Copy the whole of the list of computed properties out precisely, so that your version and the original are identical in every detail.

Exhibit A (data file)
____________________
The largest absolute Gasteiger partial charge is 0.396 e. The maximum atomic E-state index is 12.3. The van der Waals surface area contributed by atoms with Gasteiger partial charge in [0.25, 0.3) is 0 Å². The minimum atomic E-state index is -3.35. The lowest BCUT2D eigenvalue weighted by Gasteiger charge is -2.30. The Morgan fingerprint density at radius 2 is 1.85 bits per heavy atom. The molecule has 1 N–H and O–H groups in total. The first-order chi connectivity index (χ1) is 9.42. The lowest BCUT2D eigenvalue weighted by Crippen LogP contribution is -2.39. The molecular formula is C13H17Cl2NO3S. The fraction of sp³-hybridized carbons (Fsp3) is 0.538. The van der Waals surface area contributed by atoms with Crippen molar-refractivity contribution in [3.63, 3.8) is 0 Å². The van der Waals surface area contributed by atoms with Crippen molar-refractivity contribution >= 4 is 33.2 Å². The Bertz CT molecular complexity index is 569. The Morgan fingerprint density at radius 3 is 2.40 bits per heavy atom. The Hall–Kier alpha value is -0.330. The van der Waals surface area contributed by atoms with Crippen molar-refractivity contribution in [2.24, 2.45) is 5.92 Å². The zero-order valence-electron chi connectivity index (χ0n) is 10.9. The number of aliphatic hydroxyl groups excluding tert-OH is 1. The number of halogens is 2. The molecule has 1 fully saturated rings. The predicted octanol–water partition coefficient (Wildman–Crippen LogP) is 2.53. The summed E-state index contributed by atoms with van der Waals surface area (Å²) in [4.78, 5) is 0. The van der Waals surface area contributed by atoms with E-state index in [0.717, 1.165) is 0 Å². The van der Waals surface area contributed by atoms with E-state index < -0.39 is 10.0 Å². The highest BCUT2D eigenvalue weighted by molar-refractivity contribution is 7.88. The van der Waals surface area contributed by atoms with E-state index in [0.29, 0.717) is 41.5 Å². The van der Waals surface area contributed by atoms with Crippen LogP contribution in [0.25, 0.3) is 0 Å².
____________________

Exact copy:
The largest absolute Gasteiger partial charge is 0.396 e. The maximum atomic E-state index is 12.3. The van der Waals surface area contributed by atoms with Gasteiger partial charge in [0.25, 0.3) is 0 Å². The minimum atomic E-state index is -3.35. The lowest BCUT2D eigenvalue weighted by Gasteiger charge is -2.30. The Morgan fingerprint density at radius 2 is 1.85 bits per heavy atom. The molecule has 1 N–H and O–H groups in total. The first-order chi connectivity index (χ1) is 9.42. The lowest BCUT2D eigenvalue weighted by Crippen LogP contribution is -2.39. The molecular formula is C13H17Cl2NO3S. The fraction of sp³-hybridized carbons (Fsp3) is 0.538. The van der Waals surface area contributed by atoms with Crippen molar-refractivity contribution in [3.63, 3.8) is 0 Å². The van der Waals surface area contributed by atoms with Crippen molar-refractivity contribution >= 4 is 33.2 Å². The Bertz CT molecular complexity index is 569. The Morgan fingerprint density at radius 3 is 2.40 bits per heavy atom. The Hall–Kier alpha value is -0.330. The van der Waals surface area contributed by atoms with Crippen molar-refractivity contribution in [2.24, 2.45) is 5.92 Å². The zero-order valence-electron chi connectivity index (χ0n) is 10.9. The number of aliphatic hydroxyl groups excluding tert-OH is 1. The number of halogens is 2. The molecule has 1 fully saturated rings. The predicted octanol–water partition coefficient (Wildman–Crippen LogP) is 2.53. The summed E-state index contributed by atoms with van der Waals surface area (Å²) in [4.78, 5) is 0. The van der Waals surface area contributed by atoms with E-state index in [0.717, 1.165) is 0 Å². The van der Waals surface area contributed by atoms with E-state index < -0.39 is 10.0 Å². The highest BCUT2D eigenvalue weighted by molar-refractivity contribution is 7.88. The van der Waals surface area contributed by atoms with E-state index in [0.29, 0.717) is 41.5 Å². The van der Waals surface area contributed by atoms with Crippen LogP contribution in [0.25, 0.3) is 0 Å².